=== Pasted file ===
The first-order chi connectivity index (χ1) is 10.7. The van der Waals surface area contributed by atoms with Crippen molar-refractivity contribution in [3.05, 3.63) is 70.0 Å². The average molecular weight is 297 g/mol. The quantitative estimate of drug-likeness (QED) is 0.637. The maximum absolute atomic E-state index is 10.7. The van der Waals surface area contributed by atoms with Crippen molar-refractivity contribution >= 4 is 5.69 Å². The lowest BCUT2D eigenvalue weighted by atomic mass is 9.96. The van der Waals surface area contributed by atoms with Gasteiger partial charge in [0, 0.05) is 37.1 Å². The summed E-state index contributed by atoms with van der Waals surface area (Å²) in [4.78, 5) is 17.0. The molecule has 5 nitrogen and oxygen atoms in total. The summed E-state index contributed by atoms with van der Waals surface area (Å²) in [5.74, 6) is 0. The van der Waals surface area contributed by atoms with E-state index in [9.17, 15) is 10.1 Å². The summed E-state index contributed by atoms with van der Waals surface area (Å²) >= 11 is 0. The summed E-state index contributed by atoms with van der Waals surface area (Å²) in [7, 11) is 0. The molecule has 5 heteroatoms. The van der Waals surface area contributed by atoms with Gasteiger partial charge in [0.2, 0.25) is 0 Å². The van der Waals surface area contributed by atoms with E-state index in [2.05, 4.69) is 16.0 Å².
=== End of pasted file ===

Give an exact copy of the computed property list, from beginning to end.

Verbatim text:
The first-order chi connectivity index (χ1) is 10.7. The van der Waals surface area contributed by atoms with Crippen molar-refractivity contribution in [3.05, 3.63) is 70.0 Å². The average molecular weight is 297 g/mol. The quantitative estimate of drug-likeness (QED) is 0.637. The maximum absolute atomic E-state index is 10.7. The van der Waals surface area contributed by atoms with Crippen molar-refractivity contribution >= 4 is 5.69 Å². The lowest BCUT2D eigenvalue weighted by atomic mass is 9.96. The van der Waals surface area contributed by atoms with Gasteiger partial charge in [0, 0.05) is 37.1 Å². The summed E-state index contributed by atoms with van der Waals surface area (Å²) in [4.78, 5) is 17.0. The molecule has 5 nitrogen and oxygen atoms in total. The summed E-state index contributed by atoms with van der Waals surface area (Å²) in [5.74, 6) is 0. The van der Waals surface area contributed by atoms with E-state index in [9.17, 15) is 10.1 Å². The summed E-state index contributed by atoms with van der Waals surface area (Å²) >= 11 is 0. The summed E-state index contributed by atoms with van der Waals surface area (Å²) in [7, 11) is 0. The molecule has 5 heteroatoms. The van der Waals surface area contributed by atoms with Gasteiger partial charge in [0.2, 0.25) is 0 Å². The van der Waals surface area contributed by atoms with E-state index in [2.05, 4.69) is 16.0 Å².